My work in the online programs began while I was working towards my Masters in Distance Education. To meet the requirements of one course, I evaluated the learner support in the Graduate Certificate in Rehabilitation program, which, by the way, was very good, and explained why the retention rates were so much higher than in other graduate programs delivered by distance.
I was so impressed that when it came time to choose my research topic, I returned to the program and requested permission to study the factors influencing critical thinking in online discussions. I wondered: if this program excelled at learner support, was it also good at developing the higher order thinking skills necessary for successful graduate work? And, more importantly, could it foster the thinking needed for solving the complexity of problems faced by health professionals in rehabilitation practice? Big topic — we are still working on the answer — with some interesting impact research underway. For my master’s thesis research I narrowed it down to factors influencing critical thinking skills during the online discussions in one course: RHSC 503: Reasoning and Decision Making. The results indicated that participating in online peer discussion fostered the development of critical thinking by encouraging structured reflection focused on clinical cases, and increased understanding through the thoughtful exchange of written communication.
Equipped with my shiny new Masters in May 2005, I was given the incredible opportunity to take on the role of interim coordinator of the UBC Rehabilitation Science Online Programs while Sue Stanton was on sabbatical. At the same time, I authored RHSC 581: Writing to Enhance Practice. Total immersion is a good thing, I told myself, but it meant breaking ties with work that I had done for many years. This included my role as managing editor of Occupational Therapy Now and other communications work for the Canadian Association of Occupational Therapists (CAOT).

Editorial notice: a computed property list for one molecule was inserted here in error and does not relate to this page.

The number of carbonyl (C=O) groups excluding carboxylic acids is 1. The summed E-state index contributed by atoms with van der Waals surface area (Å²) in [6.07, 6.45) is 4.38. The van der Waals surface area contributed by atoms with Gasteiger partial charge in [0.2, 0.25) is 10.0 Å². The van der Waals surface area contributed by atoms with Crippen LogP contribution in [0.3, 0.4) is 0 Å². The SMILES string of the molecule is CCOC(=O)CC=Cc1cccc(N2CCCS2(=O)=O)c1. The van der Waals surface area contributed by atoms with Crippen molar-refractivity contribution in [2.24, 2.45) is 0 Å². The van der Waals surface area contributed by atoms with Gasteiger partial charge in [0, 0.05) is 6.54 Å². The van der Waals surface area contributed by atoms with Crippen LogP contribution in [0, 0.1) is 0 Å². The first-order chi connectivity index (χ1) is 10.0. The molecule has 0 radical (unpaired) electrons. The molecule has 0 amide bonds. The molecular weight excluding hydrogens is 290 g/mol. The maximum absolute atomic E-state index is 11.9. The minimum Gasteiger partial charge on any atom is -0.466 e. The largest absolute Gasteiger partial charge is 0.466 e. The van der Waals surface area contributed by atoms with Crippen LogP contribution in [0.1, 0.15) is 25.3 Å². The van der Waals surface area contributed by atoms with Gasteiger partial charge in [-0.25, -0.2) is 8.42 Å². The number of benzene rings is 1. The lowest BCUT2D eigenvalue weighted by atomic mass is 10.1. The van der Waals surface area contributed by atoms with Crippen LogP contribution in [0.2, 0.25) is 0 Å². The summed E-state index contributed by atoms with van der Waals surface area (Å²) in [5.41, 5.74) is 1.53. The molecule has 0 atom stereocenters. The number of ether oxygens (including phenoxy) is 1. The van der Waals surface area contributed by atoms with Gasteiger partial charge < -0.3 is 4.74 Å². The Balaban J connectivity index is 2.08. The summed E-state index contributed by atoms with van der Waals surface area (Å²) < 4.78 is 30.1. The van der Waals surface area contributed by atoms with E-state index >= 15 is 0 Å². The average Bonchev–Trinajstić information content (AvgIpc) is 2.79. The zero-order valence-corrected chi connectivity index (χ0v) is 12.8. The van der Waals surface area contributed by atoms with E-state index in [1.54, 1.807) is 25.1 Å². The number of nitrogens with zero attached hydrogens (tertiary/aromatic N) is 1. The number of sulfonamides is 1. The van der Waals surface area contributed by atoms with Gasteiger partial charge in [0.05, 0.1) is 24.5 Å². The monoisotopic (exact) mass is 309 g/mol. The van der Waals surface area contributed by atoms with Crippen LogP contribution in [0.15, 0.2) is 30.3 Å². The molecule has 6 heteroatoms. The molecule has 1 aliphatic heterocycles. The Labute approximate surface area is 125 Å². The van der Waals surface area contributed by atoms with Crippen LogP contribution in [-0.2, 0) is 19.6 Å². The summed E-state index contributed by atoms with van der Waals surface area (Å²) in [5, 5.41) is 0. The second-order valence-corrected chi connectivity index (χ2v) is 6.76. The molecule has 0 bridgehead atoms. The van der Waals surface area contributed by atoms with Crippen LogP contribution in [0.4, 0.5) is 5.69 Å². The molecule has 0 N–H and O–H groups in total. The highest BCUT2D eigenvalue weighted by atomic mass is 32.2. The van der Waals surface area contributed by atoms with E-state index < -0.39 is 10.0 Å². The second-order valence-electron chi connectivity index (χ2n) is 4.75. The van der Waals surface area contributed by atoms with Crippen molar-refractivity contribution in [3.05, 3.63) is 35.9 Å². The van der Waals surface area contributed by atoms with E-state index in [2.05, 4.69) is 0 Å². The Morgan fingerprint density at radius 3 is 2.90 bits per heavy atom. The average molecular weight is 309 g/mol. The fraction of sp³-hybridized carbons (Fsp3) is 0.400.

Writing and collaborating online have been steady occupations of mine since 1987 when I moved to Vancouver and started my marketing communications company, Westprint Communications. Starting as a sideline to my occupational therapy practice in 1984, over the years it has grown from providing primarily graphic design, writing and editing services to include the development and delivery of print and online training/educational materials, a direct result of my Master’s studies. I continue to consult for various small businesses, not-for-profit and health professional organizations.
So where to now? Words are important; they are the main ingredients in written communication, and I believe there are important connections among professional language use, theory and clinical decision making that are worth exploring. If words are proxies of our thinking, do we pay enough attention to what we use in our day-to-day practice? By making our thinking more explicit can we demonstrate our competence to colleagues and the public? By doing so will it improve how we self monitor our competence? There lies a few budding research projects of mine, along with continued interest in learner support. My present research project is exploring role balance to understand learners’ adjustments and retention.